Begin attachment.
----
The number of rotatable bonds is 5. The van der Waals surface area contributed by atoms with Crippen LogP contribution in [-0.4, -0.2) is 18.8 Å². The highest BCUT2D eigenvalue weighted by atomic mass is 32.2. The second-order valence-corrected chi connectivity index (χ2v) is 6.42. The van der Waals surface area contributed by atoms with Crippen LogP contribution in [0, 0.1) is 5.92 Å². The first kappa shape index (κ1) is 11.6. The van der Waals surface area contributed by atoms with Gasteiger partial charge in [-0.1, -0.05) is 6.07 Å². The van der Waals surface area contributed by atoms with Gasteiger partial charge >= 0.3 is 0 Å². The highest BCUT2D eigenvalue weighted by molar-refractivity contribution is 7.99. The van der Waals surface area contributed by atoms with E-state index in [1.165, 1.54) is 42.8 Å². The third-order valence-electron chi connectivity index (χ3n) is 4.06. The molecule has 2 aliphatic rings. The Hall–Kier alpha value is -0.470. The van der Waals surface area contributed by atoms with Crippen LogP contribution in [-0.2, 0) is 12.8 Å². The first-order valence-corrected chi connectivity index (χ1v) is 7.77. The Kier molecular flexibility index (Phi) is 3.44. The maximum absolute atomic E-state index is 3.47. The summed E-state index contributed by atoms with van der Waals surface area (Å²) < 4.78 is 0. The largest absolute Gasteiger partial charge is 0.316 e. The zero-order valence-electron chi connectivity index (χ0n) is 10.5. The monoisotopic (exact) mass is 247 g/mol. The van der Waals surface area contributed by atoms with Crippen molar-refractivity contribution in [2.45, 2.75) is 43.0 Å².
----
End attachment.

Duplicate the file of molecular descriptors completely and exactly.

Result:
The number of rotatable bonds is 5. The van der Waals surface area contributed by atoms with Crippen LogP contribution in [-0.4, -0.2) is 18.8 Å². The highest BCUT2D eigenvalue weighted by atomic mass is 32.2. The second-order valence-corrected chi connectivity index (χ2v) is 6.42. The van der Waals surface area contributed by atoms with Crippen LogP contribution in [0, 0.1) is 5.92 Å². The first kappa shape index (κ1) is 11.6. The van der Waals surface area contributed by atoms with Gasteiger partial charge in [-0.1, -0.05) is 6.07 Å². The van der Waals surface area contributed by atoms with Gasteiger partial charge >= 0.3 is 0 Å². The highest BCUT2D eigenvalue weighted by molar-refractivity contribution is 7.99. The van der Waals surface area contributed by atoms with E-state index in [1.165, 1.54) is 42.8 Å². The third-order valence-electron chi connectivity index (χ3n) is 4.06. The molecule has 2 aliphatic rings. The Hall–Kier alpha value is -0.470. The van der Waals surface area contributed by atoms with Crippen LogP contribution in [-0.2, 0) is 12.8 Å². The first-order valence-corrected chi connectivity index (χ1v) is 7.77. The Kier molecular flexibility index (Phi) is 3.44. The maximum absolute atomic E-state index is 3.47. The summed E-state index contributed by atoms with van der Waals surface area (Å²) < 4.78 is 0. The largest absolute Gasteiger partial charge is 0.316 e. The zero-order valence-electron chi connectivity index (χ0n) is 10.5. The monoisotopic (exact) mass is 247 g/mol. The van der Waals surface area contributed by atoms with Crippen molar-refractivity contribution in [2.45, 2.75) is 43.0 Å².